Risk profile for bone fractures in primary hyperparathyroidism




Contemporary patients with primary hyperparathyroidism (pHPT) have an increased fracture risk, although they are often otherwise asymptomatic with mild hypercalcaemia. Decreased bone density has, therefore, been considered an indication for surgery. However, many patients with pHPT are old with concomitant chronic diseases and therefore have a multifocal risk profile for osteoporosis and bone fractures. The aim of the present study was to evaluate bone density as well as other clinical and biochemical variables of importance for bone metabolism with regard to fracture risk in patients with pHPT.


Two hundred and five consecutive patients, 154 women and 51 men, operated for pHPT were investigated for bone mineral content (BMC), biochemical variables reflecting bone metabolism and severity of pHPT, medication and potential other risk factors for osteoporosis. Mean(s.d.) age of the patients was 64(14) years and serum level of calcium was 2·78(0·18) mmol l−1.


Eighteen patients (9 per cent) had a history of at least one bone fracture during the 5 years before pHPT surgery. In univariate analyses age, BMC, serum level of PTH, 25-hydroxyvitamin D, alkaline phosphatase and collagen telopeptide (ICTP), cortisone treatment and a history of cardiovascular disease were found to be associated with a history of bone fractures. When these variables, and in addition sex, were included in a multiple logistic regression analysis, ICTP was the only variable independently related to bone fractures.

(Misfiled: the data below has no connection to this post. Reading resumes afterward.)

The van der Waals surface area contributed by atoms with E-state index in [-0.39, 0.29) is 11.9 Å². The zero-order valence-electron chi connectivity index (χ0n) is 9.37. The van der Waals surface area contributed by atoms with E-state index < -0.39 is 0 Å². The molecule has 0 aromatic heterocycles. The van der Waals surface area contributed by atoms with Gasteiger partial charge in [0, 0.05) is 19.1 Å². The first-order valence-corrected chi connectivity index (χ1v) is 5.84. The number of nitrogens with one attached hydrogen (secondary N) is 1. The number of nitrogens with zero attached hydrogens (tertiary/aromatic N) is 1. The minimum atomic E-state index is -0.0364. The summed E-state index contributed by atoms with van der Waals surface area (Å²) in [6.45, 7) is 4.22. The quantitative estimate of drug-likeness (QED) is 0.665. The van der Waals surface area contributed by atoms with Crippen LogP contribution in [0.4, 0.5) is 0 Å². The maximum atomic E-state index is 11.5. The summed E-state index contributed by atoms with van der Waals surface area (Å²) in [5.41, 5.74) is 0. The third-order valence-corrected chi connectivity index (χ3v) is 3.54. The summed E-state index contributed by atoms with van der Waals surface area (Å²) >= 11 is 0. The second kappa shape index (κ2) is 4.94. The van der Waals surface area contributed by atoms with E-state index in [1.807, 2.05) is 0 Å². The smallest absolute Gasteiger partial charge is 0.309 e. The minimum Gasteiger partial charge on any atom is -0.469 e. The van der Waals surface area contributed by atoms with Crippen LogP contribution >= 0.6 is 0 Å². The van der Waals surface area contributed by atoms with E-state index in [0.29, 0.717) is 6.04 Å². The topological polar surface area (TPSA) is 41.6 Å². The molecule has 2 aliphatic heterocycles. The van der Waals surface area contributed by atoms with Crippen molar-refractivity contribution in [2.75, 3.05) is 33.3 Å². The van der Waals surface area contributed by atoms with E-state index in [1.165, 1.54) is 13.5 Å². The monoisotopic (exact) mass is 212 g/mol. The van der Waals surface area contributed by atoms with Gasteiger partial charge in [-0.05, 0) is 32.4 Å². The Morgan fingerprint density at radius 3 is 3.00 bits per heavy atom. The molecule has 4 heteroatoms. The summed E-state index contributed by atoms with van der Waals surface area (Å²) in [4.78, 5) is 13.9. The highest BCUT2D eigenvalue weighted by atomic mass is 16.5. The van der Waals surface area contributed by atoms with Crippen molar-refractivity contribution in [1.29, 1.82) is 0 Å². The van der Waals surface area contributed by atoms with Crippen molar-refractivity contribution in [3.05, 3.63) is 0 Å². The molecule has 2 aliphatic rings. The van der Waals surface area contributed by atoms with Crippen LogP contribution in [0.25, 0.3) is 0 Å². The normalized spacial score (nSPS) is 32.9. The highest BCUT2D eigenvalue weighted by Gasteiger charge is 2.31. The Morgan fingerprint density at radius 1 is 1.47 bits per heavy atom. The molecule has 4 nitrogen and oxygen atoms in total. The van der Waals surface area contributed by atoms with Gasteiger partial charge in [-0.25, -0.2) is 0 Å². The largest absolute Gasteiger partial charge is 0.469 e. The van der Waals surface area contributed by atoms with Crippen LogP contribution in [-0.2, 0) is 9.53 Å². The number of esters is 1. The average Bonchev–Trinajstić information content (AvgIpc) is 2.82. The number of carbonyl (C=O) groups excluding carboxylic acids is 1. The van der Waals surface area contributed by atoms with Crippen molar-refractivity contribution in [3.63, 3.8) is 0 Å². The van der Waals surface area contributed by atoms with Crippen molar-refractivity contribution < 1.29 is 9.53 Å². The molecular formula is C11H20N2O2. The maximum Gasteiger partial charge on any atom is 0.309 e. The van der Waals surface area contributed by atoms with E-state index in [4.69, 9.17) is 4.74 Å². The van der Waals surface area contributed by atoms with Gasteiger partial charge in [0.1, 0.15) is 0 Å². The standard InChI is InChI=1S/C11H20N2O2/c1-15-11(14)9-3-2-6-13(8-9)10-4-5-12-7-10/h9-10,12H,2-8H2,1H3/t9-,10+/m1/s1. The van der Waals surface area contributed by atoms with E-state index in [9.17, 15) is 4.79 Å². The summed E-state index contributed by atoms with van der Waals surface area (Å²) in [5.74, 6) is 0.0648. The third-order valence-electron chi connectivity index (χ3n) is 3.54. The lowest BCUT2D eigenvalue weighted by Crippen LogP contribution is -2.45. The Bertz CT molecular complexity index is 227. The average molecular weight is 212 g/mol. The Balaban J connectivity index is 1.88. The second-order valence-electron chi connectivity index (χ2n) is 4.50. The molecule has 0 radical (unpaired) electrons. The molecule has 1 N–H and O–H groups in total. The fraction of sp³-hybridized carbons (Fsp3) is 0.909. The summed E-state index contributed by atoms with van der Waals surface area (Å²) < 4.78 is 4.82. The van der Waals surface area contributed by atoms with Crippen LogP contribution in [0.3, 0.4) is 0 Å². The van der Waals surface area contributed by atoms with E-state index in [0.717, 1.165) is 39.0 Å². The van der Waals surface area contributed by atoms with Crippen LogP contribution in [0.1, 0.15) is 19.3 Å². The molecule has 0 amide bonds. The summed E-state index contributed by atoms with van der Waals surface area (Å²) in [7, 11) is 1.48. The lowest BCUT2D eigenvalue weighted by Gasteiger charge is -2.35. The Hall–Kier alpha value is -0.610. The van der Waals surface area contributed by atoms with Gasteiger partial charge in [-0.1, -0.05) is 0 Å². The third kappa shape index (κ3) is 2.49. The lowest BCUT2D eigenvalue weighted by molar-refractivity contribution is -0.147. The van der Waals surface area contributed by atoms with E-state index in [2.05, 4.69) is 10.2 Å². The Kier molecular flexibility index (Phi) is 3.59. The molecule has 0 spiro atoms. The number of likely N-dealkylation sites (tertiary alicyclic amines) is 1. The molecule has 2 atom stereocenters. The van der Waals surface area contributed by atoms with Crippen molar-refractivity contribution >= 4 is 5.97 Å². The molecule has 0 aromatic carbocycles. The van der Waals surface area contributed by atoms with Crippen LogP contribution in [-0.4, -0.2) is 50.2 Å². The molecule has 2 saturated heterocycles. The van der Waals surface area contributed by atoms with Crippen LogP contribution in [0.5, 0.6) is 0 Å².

The present data highlight the multifocal bone fracture risk profile in pHPT including low bone density. However, bone resorption (ICTP) was the only variable in the multivariate analysis that was independently associated with bone fractures in pHPT. This finding supports the important role of bone resorption in the pathogenesis of fractures in pHPT. Furthermore, it suggests that ICTP may be a useful tool for risk evaluation of fractures in patients with pHPT. © 2000 British Journal of Surgery Society Ltd